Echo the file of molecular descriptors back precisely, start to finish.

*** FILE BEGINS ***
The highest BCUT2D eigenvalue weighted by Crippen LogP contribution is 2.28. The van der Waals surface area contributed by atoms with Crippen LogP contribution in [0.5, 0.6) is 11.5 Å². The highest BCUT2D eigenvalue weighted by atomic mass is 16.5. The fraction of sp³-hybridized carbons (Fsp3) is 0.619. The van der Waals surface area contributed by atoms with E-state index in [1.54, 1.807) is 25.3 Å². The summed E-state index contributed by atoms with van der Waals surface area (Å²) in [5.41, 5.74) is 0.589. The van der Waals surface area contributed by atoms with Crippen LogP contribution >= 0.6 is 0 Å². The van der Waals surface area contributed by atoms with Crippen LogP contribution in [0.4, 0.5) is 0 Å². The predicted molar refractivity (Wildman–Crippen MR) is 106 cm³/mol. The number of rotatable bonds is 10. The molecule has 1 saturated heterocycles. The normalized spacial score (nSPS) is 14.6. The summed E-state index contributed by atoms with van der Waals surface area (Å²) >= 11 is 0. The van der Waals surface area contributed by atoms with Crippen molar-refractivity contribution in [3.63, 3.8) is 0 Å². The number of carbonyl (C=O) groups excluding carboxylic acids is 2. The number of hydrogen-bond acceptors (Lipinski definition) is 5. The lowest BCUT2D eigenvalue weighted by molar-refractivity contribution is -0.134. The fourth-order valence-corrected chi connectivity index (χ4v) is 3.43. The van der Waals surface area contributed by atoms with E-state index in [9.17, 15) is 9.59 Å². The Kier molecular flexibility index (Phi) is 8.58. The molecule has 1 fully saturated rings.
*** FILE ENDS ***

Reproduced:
The highest BCUT2D eigenvalue weighted by Crippen LogP contribution is 2.28. The van der Waals surface area contributed by atoms with Crippen LogP contribution in [0.5, 0.6) is 11.5 Å². The highest BCUT2D eigenvalue weighted by atomic mass is 16.5. The fraction of sp³-hybridized carbons (Fsp3) is 0.619. The van der Waals surface area contributed by atoms with E-state index in [1.54, 1.807) is 25.3 Å². The summed E-state index contributed by atoms with van der Waals surface area (Å²) in [5.41, 5.74) is 0.589. The van der Waals surface area contributed by atoms with Crippen LogP contribution >= 0.6 is 0 Å². The van der Waals surface area contributed by atoms with Crippen LogP contribution in [0.4, 0.5) is 0 Å². The predicted molar refractivity (Wildman–Crippen MR) is 106 cm³/mol. The number of rotatable bonds is 10. The molecule has 1 saturated heterocycles. The normalized spacial score (nSPS) is 14.6. The summed E-state index contributed by atoms with van der Waals surface area (Å²) >= 11 is 0. The van der Waals surface area contributed by atoms with Crippen molar-refractivity contribution in [3.63, 3.8) is 0 Å². The number of carbonyl (C=O) groups excluding carboxylic acids is 2. The number of hydrogen-bond acceptors (Lipinski definition) is 5. The lowest BCUT2D eigenvalue weighted by molar-refractivity contribution is -0.134. The fourth-order valence-corrected chi connectivity index (χ4v) is 3.43. The van der Waals surface area contributed by atoms with E-state index in [9.17, 15) is 9.59 Å². The Kier molecular flexibility index (Phi) is 8.58. The molecule has 1 fully saturated rings.